Imagine my discomfort and confusion upon being exposed to these individuals who knew, much in the same way that I knew, that their assigned gender at birth didn’t really fit them. Imagine my anxiety upon seeing them go through HRT transition to become increasingly male right before my very eyes, knowing to some degree that the same thing might be possible for me. Take that cocktail of discomfort, anxiety, and eventual hard denial about my gender identity (and ultimate sexuality) into consideration and you might begin to see why my first PRIDE festival experience had been less than exciting. Imagine my discomfort as I sat at a booth watching such a vast myriad of people expressing an almost limitless array of sexualities and gender presentations without reservation or shame, all while understanding on some fundamental and possibly sub-conscious level that I, too, was like them. My “outsider” or “spectator” status took on a new level of distress for me.

Contrast that to yesterday and the change is almost indescribable. Rather than feeling distressed about being perceived as an outsider when really I was just hiding from the truth, I felt proud that I was living my truth. I no longer had to feel afraid, worried, or ashamed of my presence at this event. I could engage with the bustling masses of every kind of sexuality, gender, and relationship you can imagine without the guilt of denial hanging over me like a little black cloud. I could proudly hold my wife’s hand and visibly take selfies of us kissing in the park, all while knowing that if any place on earth existed where I wouldn’t be judged, it was there.

My experience of PRIDE was the essential experience of freedom. Freedom from labels, from social status, from gender expectations, from public scrutiny, and from self-inflicted doubt/denial. I was free to be whoever I wanted to be when I was there. I could love as I wanted to love, I could dress as I wanted to dress, I could talk as I wanted to talk, and I could walk as I wanted to walk. There were no limitations, no pressures to conform, no fear of reprisal, and no worry of consequence. I didn’t have to wonder if I was sticking out. I didn’t have to worry that someone might treat me as less than human because I contradicted gender norms. I wasn’t stared at. I wasn’t gawked at. I wasn’t scowled at. I wasn’t visibly judged. I was, once again, just another person in the sea of people. Any attention I managed to draw to myself was almost always met with a smile or the silent but kind acceptance of strangers sharing mutual respect and admiration. I got to be proud of who I was and what I stood for, and to be socially accepted for that pride. That experience cannot be dismissed, for it was a first since going fulltime as Emma.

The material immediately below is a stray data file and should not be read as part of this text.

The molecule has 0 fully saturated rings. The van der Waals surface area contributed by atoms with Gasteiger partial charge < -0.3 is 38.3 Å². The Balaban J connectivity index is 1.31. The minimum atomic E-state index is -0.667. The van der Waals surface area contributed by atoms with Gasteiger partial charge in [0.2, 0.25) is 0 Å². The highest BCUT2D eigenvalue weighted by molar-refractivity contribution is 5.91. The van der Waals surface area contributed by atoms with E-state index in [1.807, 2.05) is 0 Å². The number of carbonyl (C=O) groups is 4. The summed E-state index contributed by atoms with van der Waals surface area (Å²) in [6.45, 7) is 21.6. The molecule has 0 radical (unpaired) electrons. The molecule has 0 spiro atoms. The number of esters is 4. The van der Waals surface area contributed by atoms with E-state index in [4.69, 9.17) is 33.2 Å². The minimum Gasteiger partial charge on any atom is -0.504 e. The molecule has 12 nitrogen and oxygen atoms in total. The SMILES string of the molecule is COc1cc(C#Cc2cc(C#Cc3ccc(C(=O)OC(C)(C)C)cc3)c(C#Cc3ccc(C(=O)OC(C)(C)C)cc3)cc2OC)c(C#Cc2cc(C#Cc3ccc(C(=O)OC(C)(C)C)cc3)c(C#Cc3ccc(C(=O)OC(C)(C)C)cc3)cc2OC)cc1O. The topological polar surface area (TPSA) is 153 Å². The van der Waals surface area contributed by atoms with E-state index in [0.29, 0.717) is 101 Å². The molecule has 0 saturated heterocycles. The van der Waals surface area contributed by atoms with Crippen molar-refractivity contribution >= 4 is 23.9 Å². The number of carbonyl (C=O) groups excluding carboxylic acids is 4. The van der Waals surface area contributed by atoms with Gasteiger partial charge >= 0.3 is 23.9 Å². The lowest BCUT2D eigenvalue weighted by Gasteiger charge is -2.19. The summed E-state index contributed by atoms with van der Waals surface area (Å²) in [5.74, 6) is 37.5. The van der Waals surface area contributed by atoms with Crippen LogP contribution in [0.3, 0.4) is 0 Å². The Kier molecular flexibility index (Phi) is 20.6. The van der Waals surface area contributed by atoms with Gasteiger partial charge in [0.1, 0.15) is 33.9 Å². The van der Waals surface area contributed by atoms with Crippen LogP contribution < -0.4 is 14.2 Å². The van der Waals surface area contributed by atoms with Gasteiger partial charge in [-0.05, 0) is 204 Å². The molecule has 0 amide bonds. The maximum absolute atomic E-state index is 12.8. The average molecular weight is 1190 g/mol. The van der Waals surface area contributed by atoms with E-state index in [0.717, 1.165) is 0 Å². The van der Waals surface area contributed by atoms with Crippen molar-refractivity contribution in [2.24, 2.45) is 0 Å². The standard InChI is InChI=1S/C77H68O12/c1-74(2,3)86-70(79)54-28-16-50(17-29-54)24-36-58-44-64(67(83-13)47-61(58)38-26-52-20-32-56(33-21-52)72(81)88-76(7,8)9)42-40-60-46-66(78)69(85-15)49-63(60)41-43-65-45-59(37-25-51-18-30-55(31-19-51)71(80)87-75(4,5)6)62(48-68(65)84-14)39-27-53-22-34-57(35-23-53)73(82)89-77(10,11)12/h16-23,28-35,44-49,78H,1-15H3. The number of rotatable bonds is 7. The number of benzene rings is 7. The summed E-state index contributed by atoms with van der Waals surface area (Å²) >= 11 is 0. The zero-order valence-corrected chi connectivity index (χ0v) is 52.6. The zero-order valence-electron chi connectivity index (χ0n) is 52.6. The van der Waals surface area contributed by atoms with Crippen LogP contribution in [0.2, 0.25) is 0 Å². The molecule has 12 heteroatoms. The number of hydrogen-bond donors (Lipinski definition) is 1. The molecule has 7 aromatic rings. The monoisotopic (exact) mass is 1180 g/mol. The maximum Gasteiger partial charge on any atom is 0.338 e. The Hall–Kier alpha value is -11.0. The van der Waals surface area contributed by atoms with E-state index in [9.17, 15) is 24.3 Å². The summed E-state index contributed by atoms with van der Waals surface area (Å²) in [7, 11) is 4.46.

So, my lovelies, I don’t want to leave you out in the cold in case you didn’t get to experience the gay revelry of a local PRIDE festival, so below are a handful of pictures I took while watching the Parade. It was truly a fun experience, and I highly advise anyone who has never gone to one, to try to go to one next PRIDE season. It will be worth it, I promise.

My Trans Pride fingernail colors 

Yep, that's my state Senator Al Franken, being a LGBT rock star!

Soooo many people

Ooooh, pretty colors!

Me and mi esposa

IDK what it was supposed to be, but it was definitely eye catching!

And evidently filled with sexy!

Not to mention leather!

The Trans Lives Matter crowd!

Thor and Princess Leia

A very gay Dalek ;)

And another!

Well, my darlings, that’s all I have for today. Fear not, though, there is still time to discuss the future plans and necessary efforts of LGBTQ community. Don’t think I’ve forgotten in the celebratory haze of marriage equality that so much work still needs to be done. Together, if we work hard, we can overcome the tyranny of the gender binary and the transgender mystique to usher in a new dawn of freedom for human expression.

With love, and PRIDE!!!